Canceled, Delayed Flights and Your Right to a Refund

You’re scheduled to fly but there’s a glitch – maybe it’s bad weather, maybe it’s a mechanical problem or maybe you got bumped. The bottom line is the same, though: you’re not going anywhere for a while.

What are your rights and what should you do next?

Listen as FareCompare’s Rick Seaney explains steps to take for a refund:

Tricks to Getting a Refund

Your Rights as a Passenger

The Department of Transportation offers a comprehensive online guide to passenger rights called Fly-Rights: A Consumer Guide to Air Travel. It points out that airline responsibilities vary from situation to situation:

If you cancel a flight: If you decide against making a trip on a non-refundable ticket, the airline owes you nothing. You are out the cost of a ticket or at least an expensive change fee – although some airlines will make exceptions in cases of death or illness. You must contact the airline to learn your options. Avoid any uncertainty by purchasing more expensive refundable tickets or buying trip insurance, but read the fine print on any policy carefully.

6 Things Airlines Won’t Tell You

If the airline cancels or delays a flight: Airlines will try to get you on the next available flight but this does not necessarily mean the very next flight as it may be full. Also, if your delay stretches from hours or even overnight, you should know that airlines owe you nothing in the form of meals or hotel vouchers, although some of the larger carriers will offer such perks as a courtesy. When in doubt, ask (see more on this below).

If you are bumped:Your rights really kick-in if you are involuntarily bumped from your flight. The DOT requires that passengers be compensated up to $1,300 if their airline cannot get them on another flight that will arrive within one hour of the originally scheduled arrival time.

What to Know about Turbulence

What You Need to Know about Weather

Don’t assume that just because it’s not snowing, weather is not be a problem. You could be in for something much worse than a blizzard – a thunderstorm.

According to the FAA summer storms are generally worse than winter weather and here’s why: “Unlike winter storms, which take time to develop and move slowly, summer storms can form quickly, stretch for hundreds of miles and travel rapidly over large portions of the country.” And as a long-time airline pilot told FareCompare a couple of years ago, thunderstorms are something to be avoided: “Depending on the nature of the thunderstorm activity,” he added, “you might fly anywhere from 20 to 40 miles out of your way to get around the worst of it.” This too can create delays, but better that than some truly nasty turbulence.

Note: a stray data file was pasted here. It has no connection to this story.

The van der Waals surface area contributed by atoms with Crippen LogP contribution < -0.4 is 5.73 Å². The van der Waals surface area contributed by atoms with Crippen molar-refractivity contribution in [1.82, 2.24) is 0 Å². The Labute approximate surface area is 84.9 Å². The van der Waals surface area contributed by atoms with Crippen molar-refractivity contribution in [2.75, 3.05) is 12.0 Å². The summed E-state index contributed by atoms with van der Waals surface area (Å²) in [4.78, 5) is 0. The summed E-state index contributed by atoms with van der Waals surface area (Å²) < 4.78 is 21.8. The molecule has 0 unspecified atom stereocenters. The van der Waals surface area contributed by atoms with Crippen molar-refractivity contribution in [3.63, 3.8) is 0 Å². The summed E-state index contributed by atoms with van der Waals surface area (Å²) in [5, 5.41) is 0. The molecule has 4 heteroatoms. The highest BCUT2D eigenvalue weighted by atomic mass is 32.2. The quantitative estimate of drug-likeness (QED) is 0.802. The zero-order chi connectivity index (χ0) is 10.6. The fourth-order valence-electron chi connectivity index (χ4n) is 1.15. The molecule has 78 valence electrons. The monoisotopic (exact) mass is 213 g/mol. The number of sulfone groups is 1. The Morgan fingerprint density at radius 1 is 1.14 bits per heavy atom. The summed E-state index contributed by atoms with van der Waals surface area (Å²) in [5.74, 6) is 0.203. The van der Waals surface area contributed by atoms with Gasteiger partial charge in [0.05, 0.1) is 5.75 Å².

What to Do at the First Sign of Delay

The moment you hear that a flight will be delayed or canceled, you must act quickly. Remember, an entire planeload of people will be clamoring for the few empty seats on the next available flight. Take these steps to be first in line for them:

Contact your airline: The key here is to multi-tasking, so if you’re at the airport get in line for an airline agent and get on the phone at the same time – you never know which method will get you quicker service. Try Twitter as well, since some airlines follow social media closely and respond quickly.

Ask about other airlines: If the next flight to your destination is full, ask about alternate airlines and ask if your carrier will make the change without a financial penalty to you (it does happen). If you’re waiting in line, get on your smart phone and check to see what other airlines fly to your destination to save the agent time – which will speed up the process for you.

Ask about alternate routes: Do not be afraid to fly out of your way on an indirect path to your final destination – making a stop at a hub airport can give you more flight options and a better chance at scoring an empty seat. Again, use your smart phone so you can speed up the process with the agent.

Don’t Expect Amenities

As the DOT points out, there are no federal requirements regarding anything airlines must do for delayed passengers, such passing out meal or hotel vouchers. As it states in the Fly-Rights guide, “Some airlines, often those charging very low fares, do not provide any amenities to stranded passengers. Others may not offer amenities if the delay is caused by bad weather or something else beyond the airline’s control. Contrary to popular belief, airlines are not required to compensate passengers whose flights are delayed or canceled.”

Author:

Published: March 28, 2013